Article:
I believe Buddha's new central idea (or one of them), was that pleasure and wanting lead primarily to repetitions. Simply: if something is pleasurable, we want to repeat it. Repetitions involve us in a timeline, they are not conducive to being now. And, once the repetitions start, once the wheels start turning; then they turn with their own karmic momentum.

Repetitious wanting causes endless 'next things to do' and a mental feedback system, which one translation gives as "The rolling in thoughts of mind objects"(3). The origin of Dukkha is the ever increasing complexity, and conflicting directions between all the different types of repetition.

The traditional view that attachment is the central problem, is supported by the fact that the Five Aggregates are almost always and only defined in terms of "the Five Aggregates of Clinging". 'Clinging' limits their interpretation and their potential as a universal theory.

I believe the Aggregates primary attribute is once set in motion, - once the wheels start turning - the mind starts sensing it's own thoughts, and then they keep repeating. Attachments, especially extreme attachments like clinging, are just one of the consequences of the repetitions.

Suffering, and all the other exaggerated terms like 'clinging' and 'craving'; make Buddha's message more concrete and dramatic, but they diminish its universal application.

I believe Buddha's message was a universal one, and applied to all the little wants and problems we have, like the times we end up in the kitchen and forget what we came for ... not only the most extreme forms of attachment : craving, clinging, and suffering.

Buddha found the answer to fulfillment in life, not only the answer to suffering.

There is another word in basic Buddhism: Sukkha. Sukkha means when a wheel is running smoothly. A good wheelwright would not only be able to cure Dukka, he would know how to make a wheel Sukkha.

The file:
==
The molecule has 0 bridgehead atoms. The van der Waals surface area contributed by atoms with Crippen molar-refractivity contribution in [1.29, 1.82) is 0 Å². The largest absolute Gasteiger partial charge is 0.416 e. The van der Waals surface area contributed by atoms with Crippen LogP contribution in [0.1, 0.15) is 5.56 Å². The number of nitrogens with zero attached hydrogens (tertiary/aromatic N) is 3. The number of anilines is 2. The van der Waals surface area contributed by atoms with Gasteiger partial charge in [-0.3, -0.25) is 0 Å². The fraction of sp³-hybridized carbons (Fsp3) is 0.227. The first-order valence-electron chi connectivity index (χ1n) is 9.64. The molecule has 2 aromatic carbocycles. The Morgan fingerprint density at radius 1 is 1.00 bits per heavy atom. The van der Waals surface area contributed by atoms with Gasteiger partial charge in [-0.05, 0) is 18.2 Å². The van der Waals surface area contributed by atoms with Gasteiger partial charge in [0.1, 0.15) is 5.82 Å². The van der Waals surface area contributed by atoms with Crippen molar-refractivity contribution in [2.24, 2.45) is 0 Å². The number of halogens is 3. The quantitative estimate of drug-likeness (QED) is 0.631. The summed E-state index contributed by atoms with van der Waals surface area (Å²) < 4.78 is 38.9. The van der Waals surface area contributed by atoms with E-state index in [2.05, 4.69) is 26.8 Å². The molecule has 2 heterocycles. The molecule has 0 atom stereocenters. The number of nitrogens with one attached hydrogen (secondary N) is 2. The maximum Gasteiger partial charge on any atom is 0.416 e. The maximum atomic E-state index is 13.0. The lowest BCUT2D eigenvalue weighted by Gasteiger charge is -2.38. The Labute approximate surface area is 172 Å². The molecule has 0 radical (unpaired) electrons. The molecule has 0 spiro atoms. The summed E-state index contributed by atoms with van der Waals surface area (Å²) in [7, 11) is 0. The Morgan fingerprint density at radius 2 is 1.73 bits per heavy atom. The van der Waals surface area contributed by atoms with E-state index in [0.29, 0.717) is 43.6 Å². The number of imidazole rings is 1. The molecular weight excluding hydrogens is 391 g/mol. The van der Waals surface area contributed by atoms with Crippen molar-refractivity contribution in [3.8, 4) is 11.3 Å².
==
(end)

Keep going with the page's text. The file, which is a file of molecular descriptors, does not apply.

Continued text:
My way of understanding Buddha's prime-truths, started when i read : the origin of Dukkha is "that craving which gives rise to fresh rebirth"(2) - and realised the simple everyday sense of is : "that wanting which leads to another repetition".

It may well be that an extreme form of wanting like craving, leads to extreme forms of repetition like rebirth; but it is blatantly obvious that wanting leads to repetition, and this is a basic universal truth.

If pleasure and wanting lead primarily to repetition, and not to attachment, this modifies much in the modern understanding of Buddhism.

Ref. 1, https://en.wikipedia.org/wiki/Dukkha 2019, Ref. 2, Nyanaponika Thera, p.128, "The Heart of Buddhist Meditation" (page 142) Rider & Co. London. (1962). Ref. 3, Pali Tipitaka, Vipassana Research Institute, Mahāsatipaṭṭhāna Sutra https://www.tipitaka.org/stp-pali-eng-series#42 (last paragraph before #43 ). Ref. 4, Mahāsatipaṭṭhāna Sutra Collected Translations(English, French, German).

Please continue with Buddhism and The Middle Way
See special Buddhist Index for discussion of the development of Dukkha to its present meaning "suffering"